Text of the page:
Where Shakespeare Meets Science

By Dr. Ellen Stofan

This blog from NASA Chief Scientist Ellen Stofan reflects on the life and legacy of William Shakespeare on the 400th anniversary of his death April 23, 1616.

NASA Chief Scientist Ellen Stofan. Photo credit NASA/Jay Westcott

“Sweet Moon,” William Shakespeare wrote in A Midsummer Night’s Dream, “I thank thee for thy sunny beams; I thank thee, Moon, for shining now so bright.”

I wonder if Shakespeare ever envisioned worlds with many moons, such as the 27 moons of Uranus, many of which bear the names of Shakespearean characters. Each of these moons is its own little world, from the messy fractures of Miranda – pulled and twisted by Uranus and its companion moons – to the ancient and dark moon Umbriel. But it is right and good to pay homage to Shakespeare with these points of light in the night sky, to a man who has brought so much light to so many lives, encapsulating the joy, the sorrow, and the very nature of what it is to be human.

In 2011, I sat in the Theater Royal in Haymarket London, having the amazing experience of watching Ralph Fiennes as Prospero in The Tempest. The program noted that the play was first performed in London in 1611 for James I; the thought of that actually distracted my attention from the play for a moment!  For 400 years, people just like me had sat in theaters in this very town, hearing those very same words, laughing at those same lines such as, “We are such stuff as dreams are made of,” “What’s past is prologue,” and so on. I found as much relevance to my life and my modern era as the audience with James I likely found to their lives. The ability to bring all of life into art – and to make it last for centuries – that’s the gift of Shakespeare.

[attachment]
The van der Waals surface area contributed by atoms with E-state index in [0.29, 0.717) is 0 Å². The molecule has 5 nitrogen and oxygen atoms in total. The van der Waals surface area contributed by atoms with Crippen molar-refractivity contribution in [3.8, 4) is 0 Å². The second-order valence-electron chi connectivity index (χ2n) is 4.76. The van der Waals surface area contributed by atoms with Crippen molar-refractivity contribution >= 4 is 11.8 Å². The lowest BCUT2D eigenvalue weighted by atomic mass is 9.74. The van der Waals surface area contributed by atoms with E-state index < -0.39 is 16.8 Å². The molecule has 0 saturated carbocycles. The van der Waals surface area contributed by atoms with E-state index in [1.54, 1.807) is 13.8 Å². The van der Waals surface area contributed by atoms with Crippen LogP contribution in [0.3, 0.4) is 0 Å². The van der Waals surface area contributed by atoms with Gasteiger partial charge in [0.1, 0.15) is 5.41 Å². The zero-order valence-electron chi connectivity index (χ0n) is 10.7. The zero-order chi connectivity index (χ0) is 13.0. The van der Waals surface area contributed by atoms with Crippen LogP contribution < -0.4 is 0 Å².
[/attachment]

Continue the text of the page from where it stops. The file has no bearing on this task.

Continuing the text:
I find in the timeless appeal and relevance of Shakespeare the same thing that I actually love about the study of our Earth, our solar system, and our universe. For billions of years, stars and planets are born, they live, and they die. We came from stardust and we return to it. For the study of geology or stellar evolution or astrobiology is actually just a wonderful, complex, timeless story with depth and drama—just the kind of tale that Shakespeare told so well. I sometimes get frustrated with scientists who just want to tell “just the facts,” leaving out the stories behind the science, burying the message in jargon and method.

I was an art history minor in college, and now I promote science communication at NASA—helping our scientists and engineers bring not just the detail but the ‘why?’ the ‘who cares?’ and the ‘how did we get here?’ We need to bring context to our research: How does this affect my life or my place on this planet? And what is our future? Science not only informs us—it inspires us. The more we learn, the more we crave knowledge and understanding. Science fuels our innate curiosity. As we look to those points of light in the night sky, we yearn to know more—to understand our place in the universe.